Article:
Home Communication Public Opinion, Transatlantic Relations and the Use of Force
The use of military force in hypothetical cases
Transatlantic differences on the use of force also emerge from other questions aimed at tapping attitudes toward the use of military force in a number of more or less specific hypothetical cases. In 2002, and again in 2004, a very general series of questions aimed at assessing under which conditions the use of force was seen as appropriate, was asked: 'For each of the following reasons, would you approve or disapprove of the use of [own country] military troops?' The reasons listed in 2002 and 2004 included a variety of situations including terrorism, to ensure the supply of oil, to help bring peace in a region where there is civil war, to liberate hostages, to assist a population struck by famine and to uphold international law. The surveys show that with respect to the use of force there was still a large degree of transatlantic consensus. In those years, majorities on both sides of the Atlantic were ready to use military force for a broad range of purposes (Table 3.8).
Overall, Americans as well as Europeans strongly supported the use of troops in four of six situations listed: to destroy a terrorist camp, to liberate hostages, to assist a population struck by famine, and to uphold international law. The difference came only in the emphasis on using military force to combat terrorism, with 92 percent of the Americans
Table 3.7 The typology of power and war by country (2003-2009)
Source: Transatlantic Trends, 2003-2009 (Slovakia: 2004-2009, Bulgaria and Romania: 2006-2009).
and 75 percent of the Europeans willing to use it in order to destroy a terrorist camp in 2002, a difference consistent with the much stronger concern reported earlier in this chapter among Americans about the threat posed by international terrorism.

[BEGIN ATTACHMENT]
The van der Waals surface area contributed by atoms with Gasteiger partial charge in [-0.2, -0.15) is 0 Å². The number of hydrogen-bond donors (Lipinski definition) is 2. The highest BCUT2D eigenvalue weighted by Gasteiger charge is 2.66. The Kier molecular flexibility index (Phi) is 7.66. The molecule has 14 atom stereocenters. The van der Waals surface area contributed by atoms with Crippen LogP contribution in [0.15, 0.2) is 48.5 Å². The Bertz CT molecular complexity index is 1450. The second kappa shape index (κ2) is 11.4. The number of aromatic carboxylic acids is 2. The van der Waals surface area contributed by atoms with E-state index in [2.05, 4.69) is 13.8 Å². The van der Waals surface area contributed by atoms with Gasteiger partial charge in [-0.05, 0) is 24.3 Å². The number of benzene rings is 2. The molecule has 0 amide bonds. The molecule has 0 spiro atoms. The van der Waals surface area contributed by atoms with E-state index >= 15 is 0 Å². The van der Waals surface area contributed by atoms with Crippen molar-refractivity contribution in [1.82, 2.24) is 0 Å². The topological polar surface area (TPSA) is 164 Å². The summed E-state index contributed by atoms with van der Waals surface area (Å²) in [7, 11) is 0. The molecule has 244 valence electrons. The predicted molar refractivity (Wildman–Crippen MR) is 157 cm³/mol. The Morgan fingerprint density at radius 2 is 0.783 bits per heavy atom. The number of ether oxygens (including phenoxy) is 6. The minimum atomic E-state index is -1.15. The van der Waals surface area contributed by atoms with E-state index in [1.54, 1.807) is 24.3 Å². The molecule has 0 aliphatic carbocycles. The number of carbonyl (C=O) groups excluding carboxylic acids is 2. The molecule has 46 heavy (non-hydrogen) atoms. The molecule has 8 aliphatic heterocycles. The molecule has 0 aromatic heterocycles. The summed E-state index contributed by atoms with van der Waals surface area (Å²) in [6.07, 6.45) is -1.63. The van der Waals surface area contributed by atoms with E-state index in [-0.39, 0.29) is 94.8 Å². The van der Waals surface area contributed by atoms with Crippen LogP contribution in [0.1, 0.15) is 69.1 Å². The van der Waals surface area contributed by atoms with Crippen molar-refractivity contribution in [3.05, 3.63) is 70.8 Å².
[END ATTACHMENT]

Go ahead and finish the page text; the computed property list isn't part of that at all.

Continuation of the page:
Both in 2002 and 2004, there was a marked distinction in the purposes for which one is willing to use military force. A reversal of majorities between Europeans and Americans is visible on those issues which can be labeled roughly as military action for humanitarian and peacekeeping purposes as compared to 'war fighting' or, to use another terminology, as 'wars of choice' rather than 'wars of necessity'. In the first of these latter two sets of cases a larger majority in Europe compared to the United States were willing to use force for this purpose.
Americans, on the other hand, showed more readiness in 2002 to use force to ensure the supply of oil than Europeans. Sixty-five percent of Americans agreed to the use of force for this purpose, while just pluralities of 49 percent of Europeans felt that way in 2002. In 2004 these differences had disappeared, however.32
A more general indicator of the support of force in hypothetical cases can be created by treating items mentioned above as a Likert-scale battery of items. Figure 3.8 reports the distribution of this composite index for the US and the EU-5. The distribution is heavily skewed toward those favorable to using force, with 60 percent of the sample in both Europe and the US approving force in most of the situations mentioned in the list of goals for which the use of force was contemplated. Under certain conditions, Europeans even appeared to be more supportive of the use of force than Americans, including those situations in which humanitarian considerations are prevalent. In contrast, Americans tended to be more supportive of those situations in which objectives related to direct threats to national interests are emphasized. All of them, however, had to react to a hypothetical list of situations that, it has been suggested, might deflate the level of support for the use of force compared to real, concrete issues (Klarevas, 2002: 423-424).
|< Prev||CONTENTS||Next >|